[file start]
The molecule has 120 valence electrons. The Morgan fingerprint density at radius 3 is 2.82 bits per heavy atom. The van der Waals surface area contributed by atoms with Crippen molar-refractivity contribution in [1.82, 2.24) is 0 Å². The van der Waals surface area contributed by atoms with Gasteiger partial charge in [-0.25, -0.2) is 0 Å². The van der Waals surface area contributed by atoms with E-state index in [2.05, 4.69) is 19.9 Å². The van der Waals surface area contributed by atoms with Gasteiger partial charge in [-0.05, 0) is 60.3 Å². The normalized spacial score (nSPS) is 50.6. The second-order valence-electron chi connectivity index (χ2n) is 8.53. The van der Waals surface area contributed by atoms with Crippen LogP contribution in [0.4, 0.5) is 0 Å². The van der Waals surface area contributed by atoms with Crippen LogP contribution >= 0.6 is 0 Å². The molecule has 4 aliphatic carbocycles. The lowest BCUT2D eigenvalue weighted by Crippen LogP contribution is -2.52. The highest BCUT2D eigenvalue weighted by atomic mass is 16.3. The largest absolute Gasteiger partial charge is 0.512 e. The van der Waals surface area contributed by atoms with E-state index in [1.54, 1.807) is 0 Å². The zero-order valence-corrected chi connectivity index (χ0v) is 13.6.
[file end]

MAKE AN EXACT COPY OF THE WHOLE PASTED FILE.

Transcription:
The molecule has 120 valence electrons. The Morgan fingerprint density at radius 3 is 2.82 bits per heavy atom. The van der Waals surface area contributed by atoms with Crippen molar-refractivity contribution in [1.82, 2.24) is 0 Å². The van der Waals surface area contributed by atoms with Gasteiger partial charge in [-0.25, -0.2) is 0 Å². The van der Waals surface area contributed by atoms with E-state index in [2.05, 4.69) is 19.9 Å². The van der Waals surface area contributed by atoms with Gasteiger partial charge in [-0.05, 0) is 60.3 Å². The normalized spacial score (nSPS) is 50.6. The second-order valence-electron chi connectivity index (χ2n) is 8.53. The van der Waals surface area contributed by atoms with Crippen LogP contribution in [0.4, 0.5) is 0 Å². The van der Waals surface area contributed by atoms with Crippen LogP contribution >= 0.6 is 0 Å². The molecule has 4 aliphatic carbocycles. The lowest BCUT2D eigenvalue weighted by Crippen LogP contribution is -2.52. The highest BCUT2D eigenvalue weighted by atomic mass is 16.3. The largest absolute Gasteiger partial charge is 0.512 e. The van der Waals surface area contributed by atoms with E-state index in [1.54, 1.807) is 0 Å². The zero-order valence-corrected chi connectivity index (χ0v) is 13.6.